Date of Completion


Embargo Period



habits, health psychology, flossing, meta-analysis, IAT, SRHI, SRBAI, HINT

Major Advisor

Blair T Johnson, PhD

Associate Advisor

Amy A Gorin, PhD

Associate Advisor

Frederick X Gibbons, PhD

Field of Study



Doctor of Philosophy

Open Access

Open Access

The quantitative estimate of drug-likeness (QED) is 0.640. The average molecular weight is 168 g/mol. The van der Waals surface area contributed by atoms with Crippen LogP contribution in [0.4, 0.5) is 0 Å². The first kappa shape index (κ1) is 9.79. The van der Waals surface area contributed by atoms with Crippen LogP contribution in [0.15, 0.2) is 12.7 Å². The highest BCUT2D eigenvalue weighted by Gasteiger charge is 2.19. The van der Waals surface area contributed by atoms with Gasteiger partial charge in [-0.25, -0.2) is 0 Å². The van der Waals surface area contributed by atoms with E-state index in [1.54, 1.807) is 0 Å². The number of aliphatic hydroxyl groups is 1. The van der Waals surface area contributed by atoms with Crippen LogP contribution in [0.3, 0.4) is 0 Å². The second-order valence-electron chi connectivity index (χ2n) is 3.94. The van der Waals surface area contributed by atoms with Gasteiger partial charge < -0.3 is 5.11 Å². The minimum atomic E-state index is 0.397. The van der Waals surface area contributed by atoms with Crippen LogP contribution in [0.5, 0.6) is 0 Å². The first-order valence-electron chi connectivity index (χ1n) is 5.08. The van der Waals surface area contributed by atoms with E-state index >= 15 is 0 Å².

The concept of habit has had a controversial history in psychology, but support for a habit theory is plentiful in various areas of research, such as learning and environmental psychology, including embodied and dual-process theories of cognition. Further, recent advances in measurement have provided support for habit as an independent construct and enabled research into the contribution of habits to a wide variety of behaviors. As a framework to guide further advances, I propose a 3-part conceptualization based on recurring elements within the definitions of habit in previous research: Habits are patterns of responding characterized by repetition, automaticity, and psychological association. While previous research has focused heavily on repetition and automaticity, association has mostly been assumed rather than explored directly. I conducted 3 studies with the goal of demonstrating the presence of association in habit, testing association-based assumptions in previous habit research, and developing a tool for measuring the associative strength of a habit. This work may have useful implications for health behavior change—habits are likely to be key determinants of many health behaviors, and the hypothesized associative nature of habits may be a particularly effective target for novel intervention strategies.